The Vatican Secretariat of State’s report on Theodore E. McCarrick provides a glimpse into how a number of witnesses and victims of the former cardinal’s abuse sought numerous ways to alert church officials and were disturbingly aware their allegations might trigger repercussions.
Over its 460 pages, the report also reveals how much difference 30 years can make when it comes to flagging misconduct and abuse. The report begins with a New York mother’s account of writing to every U.S. cardinal and the papal representative in the mid-1980s detailing McCarrick’s “dangerous” behavior toward her underage sons. Having left no address or legible name, her red-flag warnings went unheeded.
Decades later, in 2017, when the Archdiocese of New York received an allegation of the sexual abuse of a minor by McCarrick in the early 1970s, the report showed how the archdiocese’s now mandatory reporting system and procedures resulted in McCarrick’s eventual dismissal first from the College of Cardinals and, later, from the priesthood.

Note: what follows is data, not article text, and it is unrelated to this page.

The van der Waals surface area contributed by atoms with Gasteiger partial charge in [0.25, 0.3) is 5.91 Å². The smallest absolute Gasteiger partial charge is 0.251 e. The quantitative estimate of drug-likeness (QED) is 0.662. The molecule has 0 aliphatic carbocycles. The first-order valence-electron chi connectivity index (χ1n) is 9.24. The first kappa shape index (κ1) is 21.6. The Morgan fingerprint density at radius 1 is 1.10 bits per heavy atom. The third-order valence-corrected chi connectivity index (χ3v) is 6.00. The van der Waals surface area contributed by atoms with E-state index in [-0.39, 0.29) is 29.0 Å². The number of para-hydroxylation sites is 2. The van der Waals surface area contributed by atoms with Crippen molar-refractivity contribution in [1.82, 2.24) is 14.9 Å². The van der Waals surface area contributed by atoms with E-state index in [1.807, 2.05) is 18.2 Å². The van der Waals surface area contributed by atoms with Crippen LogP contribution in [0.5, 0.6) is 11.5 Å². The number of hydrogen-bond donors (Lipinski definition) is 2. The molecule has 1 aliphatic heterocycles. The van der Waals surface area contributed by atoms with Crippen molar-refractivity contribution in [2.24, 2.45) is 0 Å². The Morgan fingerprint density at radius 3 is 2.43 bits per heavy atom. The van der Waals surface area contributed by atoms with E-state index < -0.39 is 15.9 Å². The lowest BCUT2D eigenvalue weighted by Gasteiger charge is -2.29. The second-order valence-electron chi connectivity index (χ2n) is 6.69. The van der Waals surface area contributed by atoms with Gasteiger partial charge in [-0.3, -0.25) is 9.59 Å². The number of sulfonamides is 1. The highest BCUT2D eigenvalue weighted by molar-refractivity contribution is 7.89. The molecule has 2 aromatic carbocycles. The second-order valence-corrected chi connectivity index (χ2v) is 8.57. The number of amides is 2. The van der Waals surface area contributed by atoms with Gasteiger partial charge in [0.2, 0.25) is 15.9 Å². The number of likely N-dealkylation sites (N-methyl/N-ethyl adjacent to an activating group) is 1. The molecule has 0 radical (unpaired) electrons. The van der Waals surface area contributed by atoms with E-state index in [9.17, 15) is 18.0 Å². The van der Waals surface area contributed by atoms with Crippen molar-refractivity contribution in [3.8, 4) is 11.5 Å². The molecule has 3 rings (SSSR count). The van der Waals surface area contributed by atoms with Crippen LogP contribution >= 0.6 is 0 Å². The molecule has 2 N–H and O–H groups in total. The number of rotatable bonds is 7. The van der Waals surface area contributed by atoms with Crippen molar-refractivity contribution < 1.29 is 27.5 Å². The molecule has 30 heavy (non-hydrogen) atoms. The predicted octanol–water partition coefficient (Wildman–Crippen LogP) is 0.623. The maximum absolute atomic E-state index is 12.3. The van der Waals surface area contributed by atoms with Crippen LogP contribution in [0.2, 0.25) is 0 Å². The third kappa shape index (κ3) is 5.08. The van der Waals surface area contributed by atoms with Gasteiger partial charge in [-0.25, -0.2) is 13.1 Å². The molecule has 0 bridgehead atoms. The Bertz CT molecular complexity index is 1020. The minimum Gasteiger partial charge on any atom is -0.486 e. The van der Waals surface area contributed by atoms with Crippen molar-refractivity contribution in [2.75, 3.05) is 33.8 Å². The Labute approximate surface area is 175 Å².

But for decades in between, the victims and witnesses described in the report recount how they struggled to figure out if and how they should or could make their claims in essentially a no-man’s land for accusations. Haphazardly handled, ignored or dismissed allegations meant spotty paper trails, ineffective investigations that failed to find “hard” credible evidence and a climate of gossip and rumors about McCarrick’s proclivities that ended up being leveraged by some to paint him as “a victim” of envy and enemies.
Carol Glatz / CNS